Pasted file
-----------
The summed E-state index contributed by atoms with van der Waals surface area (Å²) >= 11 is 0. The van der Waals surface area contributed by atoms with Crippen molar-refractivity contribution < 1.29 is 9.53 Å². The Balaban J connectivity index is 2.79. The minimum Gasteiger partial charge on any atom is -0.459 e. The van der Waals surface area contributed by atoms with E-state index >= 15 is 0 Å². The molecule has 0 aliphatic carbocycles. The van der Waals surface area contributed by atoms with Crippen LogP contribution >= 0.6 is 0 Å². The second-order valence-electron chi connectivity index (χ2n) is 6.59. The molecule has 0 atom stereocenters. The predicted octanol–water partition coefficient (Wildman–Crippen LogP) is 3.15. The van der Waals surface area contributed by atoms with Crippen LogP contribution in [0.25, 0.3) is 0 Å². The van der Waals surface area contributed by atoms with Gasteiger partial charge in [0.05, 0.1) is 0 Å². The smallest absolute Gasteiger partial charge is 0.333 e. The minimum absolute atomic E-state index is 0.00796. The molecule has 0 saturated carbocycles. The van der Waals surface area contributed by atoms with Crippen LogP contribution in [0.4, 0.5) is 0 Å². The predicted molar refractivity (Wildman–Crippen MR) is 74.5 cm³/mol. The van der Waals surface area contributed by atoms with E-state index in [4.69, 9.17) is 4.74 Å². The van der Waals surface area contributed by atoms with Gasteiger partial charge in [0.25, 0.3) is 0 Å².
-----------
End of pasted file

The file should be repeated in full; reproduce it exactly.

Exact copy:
The summed E-state index contributed by atoms with van der Waals surface area (Å²) >= 11 is 0. The van der Waals surface area contributed by atoms with Crippen molar-refractivity contribution < 1.29 is 9.53 Å². The Balaban J connectivity index is 2.79. The minimum Gasteiger partial charge on any atom is -0.459 e. The van der Waals surface area contributed by atoms with E-state index >= 15 is 0 Å². The molecule has 0 aliphatic carbocycles. The van der Waals surface area contributed by atoms with Crippen LogP contribution >= 0.6 is 0 Å². The second-order valence-electron chi connectivity index (χ2n) is 6.59. The molecule has 0 atom stereocenters. The predicted octanol–water partition coefficient (Wildman–Crippen LogP) is 3.15. The van der Waals surface area contributed by atoms with Crippen LogP contribution in [0.25, 0.3) is 0 Å². The van der Waals surface area contributed by atoms with Gasteiger partial charge in [0.05, 0.1) is 0 Å². The smallest absolute Gasteiger partial charge is 0.333 e. The minimum absolute atomic E-state index is 0.00796. The molecule has 0 saturated carbocycles. The van der Waals surface area contributed by atoms with Crippen LogP contribution in [0.4, 0.5) is 0 Å². The predicted molar refractivity (Wildman–Crippen MR) is 74.5 cm³/mol. The van der Waals surface area contributed by atoms with E-state index in [4.69, 9.17) is 4.74 Å². The van der Waals surface area contributed by atoms with Gasteiger partial charge in [0.25, 0.3) is 0 Å².